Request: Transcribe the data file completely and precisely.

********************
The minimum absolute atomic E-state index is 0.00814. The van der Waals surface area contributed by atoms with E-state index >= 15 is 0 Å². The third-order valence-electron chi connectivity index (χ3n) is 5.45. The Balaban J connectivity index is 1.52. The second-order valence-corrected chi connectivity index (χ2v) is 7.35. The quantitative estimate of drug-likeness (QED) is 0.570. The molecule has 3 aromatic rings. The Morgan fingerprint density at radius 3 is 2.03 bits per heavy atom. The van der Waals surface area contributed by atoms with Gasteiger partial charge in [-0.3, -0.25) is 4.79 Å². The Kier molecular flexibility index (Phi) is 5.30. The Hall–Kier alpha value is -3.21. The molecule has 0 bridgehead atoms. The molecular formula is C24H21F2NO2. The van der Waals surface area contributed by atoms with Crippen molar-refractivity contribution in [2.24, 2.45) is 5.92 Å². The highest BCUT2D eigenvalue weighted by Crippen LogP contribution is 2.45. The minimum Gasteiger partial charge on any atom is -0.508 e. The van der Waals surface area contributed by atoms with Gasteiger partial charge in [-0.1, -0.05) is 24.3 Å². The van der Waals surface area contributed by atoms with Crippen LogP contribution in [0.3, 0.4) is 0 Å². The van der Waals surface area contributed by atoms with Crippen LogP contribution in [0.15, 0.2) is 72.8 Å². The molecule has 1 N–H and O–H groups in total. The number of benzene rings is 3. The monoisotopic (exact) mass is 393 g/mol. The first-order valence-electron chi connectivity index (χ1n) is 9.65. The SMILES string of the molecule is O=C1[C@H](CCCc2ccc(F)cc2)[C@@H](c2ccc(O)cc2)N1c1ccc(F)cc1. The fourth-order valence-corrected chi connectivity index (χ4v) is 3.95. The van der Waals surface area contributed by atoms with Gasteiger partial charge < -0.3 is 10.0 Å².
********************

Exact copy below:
The minimum absolute atomic E-state index is 0.00814. The van der Waals surface area contributed by atoms with E-state index >= 15 is 0 Å². The third-order valence-electron chi connectivity index (χ3n) is 5.45. The Balaban J connectivity index is 1.52. The second-order valence-corrected chi connectivity index (χ2v) is 7.35. The quantitative estimate of drug-likeness (QED) is 0.570. The molecule has 3 aromatic rings. The Morgan fingerprint density at radius 3 is 2.03 bits per heavy atom. The van der Waals surface area contributed by atoms with Gasteiger partial charge in [-0.3, -0.25) is 4.79 Å². The Kier molecular flexibility index (Phi) is 5.30. The Hall–Kier alpha value is -3.21. The molecule has 0 bridgehead atoms. The molecular formula is C24H21F2NO2. The van der Waals surface area contributed by atoms with Crippen molar-refractivity contribution in [2.24, 2.45) is 5.92 Å². The highest BCUT2D eigenvalue weighted by Crippen LogP contribution is 2.45. The minimum Gasteiger partial charge on any atom is -0.508 e. The van der Waals surface area contributed by atoms with Gasteiger partial charge in [-0.1, -0.05) is 24.3 Å². The van der Waals surface area contributed by atoms with Crippen LogP contribution in [0.3, 0.4) is 0 Å². The van der Waals surface area contributed by atoms with Crippen LogP contribution in [0.15, 0.2) is 72.8 Å². The molecule has 1 N–H and O–H groups in total. The number of benzene rings is 3. The monoisotopic (exact) mass is 393 g/mol. The first-order valence-electron chi connectivity index (χ1n) is 9.65. The SMILES string of the molecule is O=C1[C@H](CCCc2ccc(F)cc2)[C@@H](c2ccc(O)cc2)N1c1ccc(F)cc1. The fourth-order valence-corrected chi connectivity index (χ4v) is 3.95. The van der Waals surface area contributed by atoms with Gasteiger partial charge < -0.3 is 10.0 Å².